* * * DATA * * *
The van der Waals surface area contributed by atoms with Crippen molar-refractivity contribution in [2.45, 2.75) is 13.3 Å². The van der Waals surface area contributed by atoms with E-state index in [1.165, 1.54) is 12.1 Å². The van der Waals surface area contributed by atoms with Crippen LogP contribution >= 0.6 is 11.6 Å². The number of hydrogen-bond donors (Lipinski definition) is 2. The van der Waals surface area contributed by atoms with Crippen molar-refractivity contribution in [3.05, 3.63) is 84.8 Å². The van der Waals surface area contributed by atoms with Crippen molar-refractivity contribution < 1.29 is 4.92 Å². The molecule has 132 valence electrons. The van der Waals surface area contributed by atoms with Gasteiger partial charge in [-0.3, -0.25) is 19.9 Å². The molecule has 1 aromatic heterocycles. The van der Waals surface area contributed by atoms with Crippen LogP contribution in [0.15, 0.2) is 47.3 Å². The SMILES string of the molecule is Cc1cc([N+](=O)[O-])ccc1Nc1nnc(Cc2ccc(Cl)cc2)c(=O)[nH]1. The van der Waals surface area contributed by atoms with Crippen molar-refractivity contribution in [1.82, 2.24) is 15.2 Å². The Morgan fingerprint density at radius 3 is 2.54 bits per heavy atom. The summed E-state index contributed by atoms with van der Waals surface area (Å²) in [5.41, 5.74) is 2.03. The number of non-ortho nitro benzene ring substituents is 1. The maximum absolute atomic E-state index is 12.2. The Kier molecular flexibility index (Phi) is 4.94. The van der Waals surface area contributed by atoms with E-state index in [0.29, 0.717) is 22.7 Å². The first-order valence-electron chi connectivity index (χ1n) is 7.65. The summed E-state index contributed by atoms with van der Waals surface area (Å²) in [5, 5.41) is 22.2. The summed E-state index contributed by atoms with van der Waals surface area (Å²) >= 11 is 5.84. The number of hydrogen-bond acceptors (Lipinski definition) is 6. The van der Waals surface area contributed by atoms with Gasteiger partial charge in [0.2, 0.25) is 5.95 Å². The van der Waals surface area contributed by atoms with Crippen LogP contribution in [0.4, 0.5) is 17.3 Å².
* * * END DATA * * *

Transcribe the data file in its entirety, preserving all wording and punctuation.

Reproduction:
The van der Waals surface area contributed by atoms with Crippen molar-refractivity contribution in [2.45, 2.75) is 13.3 Å². The van der Waals surface area contributed by atoms with E-state index in [1.165, 1.54) is 12.1 Å². The van der Waals surface area contributed by atoms with Crippen LogP contribution >= 0.6 is 11.6 Å². The number of hydrogen-bond donors (Lipinski definition) is 2. The van der Waals surface area contributed by atoms with Crippen molar-refractivity contribution in [3.05, 3.63) is 84.8 Å². The van der Waals surface area contributed by atoms with Crippen molar-refractivity contribution < 1.29 is 4.92 Å². The molecule has 132 valence electrons. The van der Waals surface area contributed by atoms with Gasteiger partial charge in [-0.3, -0.25) is 19.9 Å². The molecule has 1 aromatic heterocycles. The van der Waals surface area contributed by atoms with Crippen LogP contribution in [0.15, 0.2) is 47.3 Å². The SMILES string of the molecule is Cc1cc([N+](=O)[O-])ccc1Nc1nnc(Cc2ccc(Cl)cc2)c(=O)[nH]1. The van der Waals surface area contributed by atoms with Crippen molar-refractivity contribution in [1.82, 2.24) is 15.2 Å². The Morgan fingerprint density at radius 3 is 2.54 bits per heavy atom. The summed E-state index contributed by atoms with van der Waals surface area (Å²) in [5.41, 5.74) is 2.03. The number of non-ortho nitro benzene ring substituents is 1. The maximum absolute atomic E-state index is 12.2. The Kier molecular flexibility index (Phi) is 4.94. The van der Waals surface area contributed by atoms with E-state index in [0.29, 0.717) is 22.7 Å². The first-order valence-electron chi connectivity index (χ1n) is 7.65. The summed E-state index contributed by atoms with van der Waals surface area (Å²) in [5, 5.41) is 22.2. The summed E-state index contributed by atoms with van der Waals surface area (Å²) >= 11 is 5.84. The number of hydrogen-bond acceptors (Lipinski definition) is 6. The van der Waals surface area contributed by atoms with Gasteiger partial charge in [0.2, 0.25) is 5.95 Å². The van der Waals surface area contributed by atoms with Crippen LogP contribution in [0.4, 0.5) is 17.3 Å².